For nearly two decades, the Vancouver Canucks had an incredible pair of brothers — twins that led the team to back-to-back Presidents’ Trophies and one game away from the Stanley Cup.
Daniel and Henrik Sedin provided Canucks fans with something utterly unique. There is a chance, however, that the Canucks could come close to that experience again. Instead of two brothers leading the Canucks at forward, they could potentially have two brothers leading them from the blue line.
Quinn Hughes already looks like he could become the best defenceman in franchise history. His younger brother, Jack Hughes, was taken first overall in the 2019 NHL Entry Draft, but he’s a forward, so forget him. The player to focus on is Quinn’s youngest brother — Luke Hughes, who is expected to be picked early in the first round in this year’s draft.
Luke, like Quinn, is a defenceman and could potentially join his brother on the Canucks’ blue line.
That may seem unlikely. After all, Hughes is in the top five in most draft rankings, with the well-respected International Scouting Services ranking him second overall behind only Owen Power. And yet, there’s a chance Hughes slides to ninth where the Canucks are picking. Both Elite Prospects and Hockey Prospect, two independent scouting services, have Hughes at 11th overall, breaking with consensus.
Then there’s TSN’s Bob McKenzie, who released his final draft rankings this week, with Hughes at eighth overall. Since he forms his rankings based on surveys of NHL scouts, they often end up a more accurate reflection of the eventual draft order than other rankings.
If the draft follows closer to McKenzie’s rankings, then all it would take is one team preferring a forward like Kent Johnson or grabbing goaltender Jesper Wallstedt ahead of the Canucks in order for Hughes to fall to ninth.
If that happens, should the Canucks draft Luke Hughes? Or are Elite Prospects and Hockey Prospect on to something when they rank him 11th and there will be a better player available? Let’s take a closer look.
Luke Hughes by the numbers
A key number for Hughes that is worth keeping in mind throughout the rest of this profile is 17. That’s Hughes’ age until September 9, less than a week before the age cutoff for the draft. If he was a week older, he would be in the 2022 draft, not the 2021 draft.
That makes Hughes the youngest of the top players eligible for this draft. Compare him to Owen Power, who is expected to be the first overall pick — Power turned 18 last November, so Hughes is 10 months younger than Power.
At that age, that age gap can make a major difference. It means Power has an extra 10 months of development, strength and conditioning, and maturity on Hughes. It also means Hughes has an extra 10 months of runway ahead of him — if he’s as good as he is when he’s still just 17, how much better could he get?
Hughes is already quite good. He had 34 points in 38 games with the US National Team Development Program and his 0.89 points per game lead all defencemen in the program. It’s also the fourth-best points-per-game by a first-time draft-eligible defenceman in the USDP ever and is comparable to Adam Fox’s 0.92 points per game in his draft year and Fox notably just won the Norris Trophy as the NHL’s best defenceman.
Unlike his older brother, Hughes has size on his side too. He’s 6’2”, even if he’s slightly built at 176 lbs. Remember, he’s just 17 and has time to add heft to his frame, particularly since he’ll be heading to the University of Michigan next season and will have time to hit the gym.
Hughes is well aware how his size sets him apart from his brothers. When asked about the difference between him and Quinn, Hughes didn’t mince words.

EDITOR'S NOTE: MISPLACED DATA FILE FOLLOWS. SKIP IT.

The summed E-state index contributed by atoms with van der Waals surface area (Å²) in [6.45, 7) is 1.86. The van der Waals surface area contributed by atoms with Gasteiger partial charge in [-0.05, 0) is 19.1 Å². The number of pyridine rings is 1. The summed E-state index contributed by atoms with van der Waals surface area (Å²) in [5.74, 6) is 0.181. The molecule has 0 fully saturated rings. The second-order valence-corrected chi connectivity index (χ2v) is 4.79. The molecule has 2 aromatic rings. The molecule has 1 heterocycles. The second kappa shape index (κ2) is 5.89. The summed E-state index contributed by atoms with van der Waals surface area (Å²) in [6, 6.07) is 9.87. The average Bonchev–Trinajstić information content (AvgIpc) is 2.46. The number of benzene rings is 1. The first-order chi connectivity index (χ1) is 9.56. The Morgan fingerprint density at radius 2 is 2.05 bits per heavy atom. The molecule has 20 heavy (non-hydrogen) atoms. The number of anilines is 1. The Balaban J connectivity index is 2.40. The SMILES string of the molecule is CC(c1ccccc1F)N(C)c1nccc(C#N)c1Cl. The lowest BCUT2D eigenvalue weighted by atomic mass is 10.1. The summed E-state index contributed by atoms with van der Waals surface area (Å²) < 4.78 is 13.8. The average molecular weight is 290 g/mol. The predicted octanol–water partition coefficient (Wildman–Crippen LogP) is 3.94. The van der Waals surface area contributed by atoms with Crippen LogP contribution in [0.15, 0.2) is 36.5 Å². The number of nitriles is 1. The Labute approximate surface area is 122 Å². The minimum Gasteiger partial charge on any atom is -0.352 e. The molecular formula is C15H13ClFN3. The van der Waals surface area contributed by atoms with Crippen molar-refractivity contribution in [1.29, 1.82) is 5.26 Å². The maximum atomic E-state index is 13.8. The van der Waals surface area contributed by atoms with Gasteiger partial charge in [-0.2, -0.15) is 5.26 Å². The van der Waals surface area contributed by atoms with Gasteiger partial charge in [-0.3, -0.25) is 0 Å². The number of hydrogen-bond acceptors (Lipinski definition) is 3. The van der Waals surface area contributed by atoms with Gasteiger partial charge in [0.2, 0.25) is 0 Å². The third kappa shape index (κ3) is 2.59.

“One area where we are pretty different is that I'm 6'2" and I can kill penalties,” he said.
A smooth operator in transition
One area where Hughes is similar to Quinn, however, is that he’s an excellent skater. He’s dynamic with his feet, dashing up the ice with speed and agility. He’s constantly changing directions to mislead opposing defenders and open up space on the rush.
“There just aren’t many holes to poke in his mechanical skating form,” reads his Elite Prospects profile. “Hughes starts with the perfect skating posture, settling comfortably into his stride as he darts around the ice. There’s great flexibility in his hips, knees, and ankles, and he never has any trouble achieving the appropriate depth through his stride.”
That smooth skating combines with slick hands to make him a one-man breakout machine, racing away from forecheckers and slaloming through the neutral zone to gain the opposition blue line. It’s the skill that is most reminiscent of his older brother and it leads to rushes that will be very familiar to Canucks fans.
“His offensive transition game is basically unparalleled in my dataset,” said prospect analyst Will Scouch. “How does he generate these results? Well, there’s skill, a really aggressive mindset when it comes to pushing pucks up the ice with control, and he’s got great reach on his frame that allows him to pull pucks around defenders, keep opponents guessing, and manipulate defences.”
Every time Hughes picks up the puck in his own end of the ice, it’s worth sitting up and taking notice, because he’s likely about to do something fun and exciting.
“He can be very hard to predict with his skill and evasiveness on his edges,” said Scouch. “He’s willing to take very creative routes through the neutral zone to keep opponents guessing.”
Let’s be clear, however; Luke is not Quinn. He doesn’t quite possess the same shiftiness and guile as Quinn and as good as he is in transition, he can sometimes skate himself into trouble by missing obvious passing plays or better routes. At times, it seems like he skates faster than he thinks.
The clip below shows both the good and bad of his skating in transition. He retrieves the puck and quickly shakes free from an opponent, then uses a quick cut inside to evade pressure and giant he offensive zone. Once there, however, he has multiple chances to make a simple pass to a forward but instead keeps going himself, eventually ending up in the corner and losing the puck.
Still, the good absolutely outweighs the bad in this area of his game.
Evasive in the offensive zone
Once his team has possession in the offensive zone, Hughes’ skating is a major boon. He can skate along the blue line to keep the puck in, races around the outside to befuddle defensive systems, and can make a quick shift around defenders to create open space where none existed a moment earlier.
“When it comes to using his skill to evade pressure, find open passing lanes, or create new rushing lanes, Luke Hughes to me is one of the more exciting defenders available in this year’s draft,” said Scouch.